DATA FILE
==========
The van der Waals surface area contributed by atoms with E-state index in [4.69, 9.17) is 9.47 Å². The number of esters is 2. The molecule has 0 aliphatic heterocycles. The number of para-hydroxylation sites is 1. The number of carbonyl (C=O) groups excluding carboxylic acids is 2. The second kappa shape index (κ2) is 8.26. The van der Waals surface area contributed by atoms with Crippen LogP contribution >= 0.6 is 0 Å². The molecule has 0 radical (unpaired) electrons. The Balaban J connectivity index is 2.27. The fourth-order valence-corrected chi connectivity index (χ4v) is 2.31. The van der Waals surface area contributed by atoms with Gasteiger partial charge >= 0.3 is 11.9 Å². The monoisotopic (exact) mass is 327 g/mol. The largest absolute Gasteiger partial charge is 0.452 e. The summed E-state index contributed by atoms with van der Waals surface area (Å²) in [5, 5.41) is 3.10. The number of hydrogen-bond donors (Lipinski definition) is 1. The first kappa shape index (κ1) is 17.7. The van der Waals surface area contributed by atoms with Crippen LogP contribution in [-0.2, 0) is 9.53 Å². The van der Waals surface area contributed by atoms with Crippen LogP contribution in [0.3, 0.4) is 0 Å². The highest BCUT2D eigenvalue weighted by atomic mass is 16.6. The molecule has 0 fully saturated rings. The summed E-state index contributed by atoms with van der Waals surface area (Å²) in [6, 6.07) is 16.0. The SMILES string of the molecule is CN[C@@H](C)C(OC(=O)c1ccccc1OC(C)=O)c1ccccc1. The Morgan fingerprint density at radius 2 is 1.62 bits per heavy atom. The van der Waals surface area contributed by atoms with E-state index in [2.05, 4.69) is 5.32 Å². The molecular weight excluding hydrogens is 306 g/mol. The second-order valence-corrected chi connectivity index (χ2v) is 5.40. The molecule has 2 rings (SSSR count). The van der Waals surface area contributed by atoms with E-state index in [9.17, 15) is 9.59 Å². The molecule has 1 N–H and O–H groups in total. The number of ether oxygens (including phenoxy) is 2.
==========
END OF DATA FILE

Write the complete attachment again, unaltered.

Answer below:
The van der Waals surface area contributed by atoms with E-state index in [4.69, 9.17) is 9.47 Å². The number of esters is 2. The molecule has 0 aliphatic heterocycles. The number of para-hydroxylation sites is 1. The number of carbonyl (C=O) groups excluding carboxylic acids is 2. The second kappa shape index (κ2) is 8.26. The van der Waals surface area contributed by atoms with Crippen LogP contribution >= 0.6 is 0 Å². The molecule has 0 radical (unpaired) electrons. The Balaban J connectivity index is 2.27. The fourth-order valence-corrected chi connectivity index (χ4v) is 2.31. The van der Waals surface area contributed by atoms with Gasteiger partial charge >= 0.3 is 11.9 Å². The monoisotopic (exact) mass is 327 g/mol. The largest absolute Gasteiger partial charge is 0.452 e. The summed E-state index contributed by atoms with van der Waals surface area (Å²) in [5, 5.41) is 3.10. The number of hydrogen-bond donors (Lipinski definition) is 1. The first kappa shape index (κ1) is 17.7. The van der Waals surface area contributed by atoms with Crippen LogP contribution in [-0.2, 0) is 9.53 Å². The van der Waals surface area contributed by atoms with Crippen LogP contribution in [0.3, 0.4) is 0 Å². The highest BCUT2D eigenvalue weighted by atomic mass is 16.6. The molecule has 0 fully saturated rings. The summed E-state index contributed by atoms with van der Waals surface area (Å²) in [6, 6.07) is 16.0. The SMILES string of the molecule is CN[C@@H](C)C(OC(=O)c1ccccc1OC(C)=O)c1ccccc1. The Morgan fingerprint density at radius 2 is 1.62 bits per heavy atom. The van der Waals surface area contributed by atoms with E-state index in [2.05, 4.69) is 5.32 Å². The molecular weight excluding hydrogens is 306 g/mol. The second-order valence-corrected chi connectivity index (χ2v) is 5.40. The molecule has 2 rings (SSSR count). The van der Waals surface area contributed by atoms with E-state index in [9.17, 15) is 9.59 Å². The molecule has 1 N–H and O–H groups in total. The number of ether oxygens (including phenoxy) is 2.